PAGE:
We’re not sure whether the solution described above will work or not. If it does, it’s awesome, because it will allow us to share indices for application meta-data across any number of tenants, thereby reducing storage requirements on Elasticsearch and dramatically simplifying the upgrade process for the meta-data of applications. If it does not, the overall architecture will still work, but we won’t get to enjoy these two benefits.
With our proposed architecture, we might even create one index per datasource. By default, each and every application is defined with its own datasource, but large applications can have multiple datasources, with one datasource usually being tied to a particular object, or to a collection of objects. For example, if you define an application that would have many records for a particular object, you might decide to package this object within a separate datasource, thereby getting its records stored into a dedicated index.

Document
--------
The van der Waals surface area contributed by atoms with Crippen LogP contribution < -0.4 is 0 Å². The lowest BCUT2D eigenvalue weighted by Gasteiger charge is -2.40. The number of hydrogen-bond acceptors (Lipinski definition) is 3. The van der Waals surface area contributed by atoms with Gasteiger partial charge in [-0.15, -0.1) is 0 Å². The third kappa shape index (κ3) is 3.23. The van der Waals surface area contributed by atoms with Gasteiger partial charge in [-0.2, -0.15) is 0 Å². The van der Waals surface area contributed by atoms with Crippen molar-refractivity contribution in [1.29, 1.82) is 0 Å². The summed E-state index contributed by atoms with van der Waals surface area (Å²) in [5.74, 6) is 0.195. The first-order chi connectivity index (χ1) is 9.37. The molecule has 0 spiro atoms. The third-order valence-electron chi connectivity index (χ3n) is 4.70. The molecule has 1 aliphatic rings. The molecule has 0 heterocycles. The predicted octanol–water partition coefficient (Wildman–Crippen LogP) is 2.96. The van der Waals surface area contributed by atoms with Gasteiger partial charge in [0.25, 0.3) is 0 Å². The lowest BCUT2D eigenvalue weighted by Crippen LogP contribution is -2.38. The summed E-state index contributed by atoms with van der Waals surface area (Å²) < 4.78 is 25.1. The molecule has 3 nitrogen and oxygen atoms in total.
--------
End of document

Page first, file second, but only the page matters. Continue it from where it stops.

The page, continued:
Another use case would be for applications that make use of connectors to large applications like SAP or Salesforce.com. In this case, you could have one datasource per connector, whereby all records of SAP would be duplicated into a dedicated index, and all records of Salesforce.com into another one. This would make the maintenance of your composite application a lot easier.
Now that we have an agreement on the architecture, it’s time to write some code…
Last night, Jim managed to migrate all our Kickstarter instances to paid CloudFoundry instances. If your instance was at
foo.cfapps.io, it should now be available at
foo.stoic.io. We’re using one 1GB Cloud Foundry instance for every 100 tenants, thanks to the multi-tenant architecture developed by Hugues.
If we’re lucky, all Kickstarter instances will be moved from cfapps.io to stoic.io.